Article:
Why People Turn to Lemurs and Other Endangered Animals for Dinner in Madagascar

A close look at trade in bushmeat finds that consumption is common and out in the open

Coquerel's Sifaka (Propithecus coquereli) trio in trees, Ankarafantsika National Park, Madagascar (Thomas Marent/Minden Pictures/Corbis)
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Madagascar is home to many unique and threatened mammals, such as lemurs and small hedgehog-like creatures called tenrecs. Most people wouldn’t think of consuming one of these animals, but for many in Madagascar, bushmeat is on the menu. Scientists assumed that people turned to wild meat just to survive, but two new studies that examine the entire supply chain for this meat have found that consumption of wild mammals in Madagascar is common and far more open a practice than anyone had suspected.

“One of the issues that’s maybe stymied progress [in thwarting the bushmeat trade] is that it always felt like there was a fight between: Are they people starving? Or are they just rich and they want to eat bushmeat as a luxury good?” says the studies’ lead author Kim Reuter, a biologist previously of Temple University and now at Conservation International in Nairobi. “But I want people to see that the reality is less homogenous, in that these are normal people” eating these animals.

In many cases, ordinary people are buying wild meat when they have some extra money, and the commercial part of the bushmeat trade is out in the open and easy to find, Reuter and her colleagues report in PLOS One and an upcoming paper in Environmental Conservation.

A cook prepares wild bat
A cook prepares wild bat for a restaurant in Madagascar. (Kim Reuter)

Reuter and her colleagues interviewed people in cities and rural towns across northern Madagascar, including in the capital, Antananarivo, in May through August 2013. At every fifth house, the scientists knocked and asked the head of the household about their meat preferences and meat consumption during the last three days, as well as over their lifetime.

The study area covered a cross-section of northern Madagascar, ranging from urban to rural and including many ethnic and religious groups. Some 83 percent of those surveyed said they held taboos against eating certain kinds of meat. These taboos varied by religion, tribe, family and region. Muslims, for example, are not supposed to eat any forest animals, including bushmeat. And families often have taboos against eating specific animals, such as lemurs or tenrecs, which some believe to be associated with bad agricultural harvests.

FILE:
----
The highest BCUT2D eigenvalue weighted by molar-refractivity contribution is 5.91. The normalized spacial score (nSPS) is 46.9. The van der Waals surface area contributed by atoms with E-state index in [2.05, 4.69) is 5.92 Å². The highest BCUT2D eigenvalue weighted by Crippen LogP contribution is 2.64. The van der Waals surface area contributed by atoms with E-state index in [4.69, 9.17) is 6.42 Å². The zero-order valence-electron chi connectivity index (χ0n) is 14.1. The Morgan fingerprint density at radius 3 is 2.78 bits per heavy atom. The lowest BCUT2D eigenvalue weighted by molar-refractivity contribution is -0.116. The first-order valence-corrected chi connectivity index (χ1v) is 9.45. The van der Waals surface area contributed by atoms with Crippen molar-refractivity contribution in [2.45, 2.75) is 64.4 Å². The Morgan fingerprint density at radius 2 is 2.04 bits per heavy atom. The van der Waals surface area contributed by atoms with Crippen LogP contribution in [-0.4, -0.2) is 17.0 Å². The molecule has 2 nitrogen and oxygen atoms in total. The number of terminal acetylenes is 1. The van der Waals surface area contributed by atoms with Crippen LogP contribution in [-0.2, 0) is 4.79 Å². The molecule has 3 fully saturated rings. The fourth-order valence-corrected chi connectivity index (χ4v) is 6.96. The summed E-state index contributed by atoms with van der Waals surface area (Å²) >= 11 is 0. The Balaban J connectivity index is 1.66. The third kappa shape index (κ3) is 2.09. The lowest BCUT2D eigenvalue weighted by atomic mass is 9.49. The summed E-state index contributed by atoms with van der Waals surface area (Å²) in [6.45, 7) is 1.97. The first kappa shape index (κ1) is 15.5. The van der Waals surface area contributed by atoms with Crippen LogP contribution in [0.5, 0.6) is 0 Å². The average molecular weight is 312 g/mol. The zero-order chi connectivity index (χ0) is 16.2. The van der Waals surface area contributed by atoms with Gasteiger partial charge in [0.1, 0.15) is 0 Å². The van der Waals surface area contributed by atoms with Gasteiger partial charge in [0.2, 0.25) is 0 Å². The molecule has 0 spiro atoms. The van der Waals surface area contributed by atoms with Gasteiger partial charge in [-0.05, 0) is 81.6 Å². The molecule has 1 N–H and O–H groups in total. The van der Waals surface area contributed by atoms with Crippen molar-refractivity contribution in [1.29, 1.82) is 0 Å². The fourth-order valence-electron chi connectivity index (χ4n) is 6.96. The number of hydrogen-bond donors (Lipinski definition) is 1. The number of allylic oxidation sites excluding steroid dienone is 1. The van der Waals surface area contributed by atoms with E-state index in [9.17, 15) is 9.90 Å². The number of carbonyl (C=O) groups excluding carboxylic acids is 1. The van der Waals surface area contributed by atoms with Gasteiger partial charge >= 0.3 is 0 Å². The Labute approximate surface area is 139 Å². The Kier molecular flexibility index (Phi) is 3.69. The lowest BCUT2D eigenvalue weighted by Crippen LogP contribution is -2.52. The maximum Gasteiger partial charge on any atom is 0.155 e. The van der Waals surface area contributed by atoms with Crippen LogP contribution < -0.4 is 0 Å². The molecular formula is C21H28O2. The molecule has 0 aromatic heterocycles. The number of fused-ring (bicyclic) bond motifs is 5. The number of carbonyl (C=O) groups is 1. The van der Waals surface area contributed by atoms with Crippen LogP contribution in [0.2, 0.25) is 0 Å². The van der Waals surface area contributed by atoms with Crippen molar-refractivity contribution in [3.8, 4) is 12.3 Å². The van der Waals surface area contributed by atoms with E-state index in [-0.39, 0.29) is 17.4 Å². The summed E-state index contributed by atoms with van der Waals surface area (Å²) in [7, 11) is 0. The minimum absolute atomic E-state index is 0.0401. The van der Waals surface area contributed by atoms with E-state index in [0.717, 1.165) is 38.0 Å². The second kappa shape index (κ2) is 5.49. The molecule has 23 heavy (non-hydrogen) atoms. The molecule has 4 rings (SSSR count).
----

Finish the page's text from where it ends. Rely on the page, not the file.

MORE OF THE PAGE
Reuter’s team heard other reasons for avoiding bushmeat, as well. “We're in this village in the middle of nowhere,” she recalls, “and this old guy would just tell us, ‘Oh, I don’t eat any lemurs anymore. It’s bad for my cholesterol.’”

Still, 78 percent of people surveyed had eaten wild meat in their lifetimes, and 31 percent had eaten it in the previous six to eight months.

Those surveyed gave different reasons for eating different mammals. For example, they often ate carnivores like the cat-like fossa because the animals ate human food or were threatening farm animals. Lemurs and tenrecs tended to be consumed for subsistence, in contrast, and bats and wild pig were eaten when people had income to spend.

A smaller study, from 2014, had estimated that 98 percent of wild meat in Madagascar was obtained informally, through hunting, bartering or gifting. But Reuter’s team found that in rural areas, about 30 percent of the bat and lemur meat was purchased. And urban residents, their survey showed, purchased 56 percent of the bat meat they ate and 62 percent of their wild pig meat in markets or restaurants. The commercial trade in urban areas was concentrated in a few well-known market stalls and restaurants. Reuter also saw packaged, frozen wild pig available in some supermarkets.

Wild pig market seller
In Madagascar, some market stalls openly sell bushmeat, such as wild pig. (Haley Randell)

These markets and restaurants were not hard to find. “Once we started asking,” says Reuter, “everyone was like, ‘Of course, that place down the street, didn’t you know?’” She had even eaten at one restaurant without noticing that bushmeat was on the menu.

“This type of comprehensive study is really important,” says Drew Cronin, a conservation biologist at Drexel University who studies the bushmeat market in Equatorial Guinea in Africa. “It's hard to target conservation planning unless you've been out there and have the on-the-ground knowledge.”

This new trove of information about wild meat eating suggests that better enforcement of the law help to conserve the rare fauna of Madagascar, says Reuter. Hunting is currently limited by law, but she says none of the hunters she met had a permit to hunt because rules are overly complex and not well-communicated. Outlawing all hunting wouldn’t be a great option, however, because some people do need bushmeat to survive, she says. Conservation efforts might be better spent on targeting the commercial trade in bushmeat at markets and restaurants.

In addition, says Cronin, “Education and outreach is pretty much always positive. The only drawback is, it's a long game.”

During her research, Reuter also noticed that some bat, wild pig and tenrec meat was priced high enough that it’s probably aimed at the tourist market. She suggests educating tourists and adopting a voluntary labeling scheme for meat that has been obtained legally, such as from wild pigs that threatened livestock.

“I believe that if we don’t act on this now,” she says, “it doesn’t matter what research we do. There won’t be much bushmeat left in 10 years to study.”

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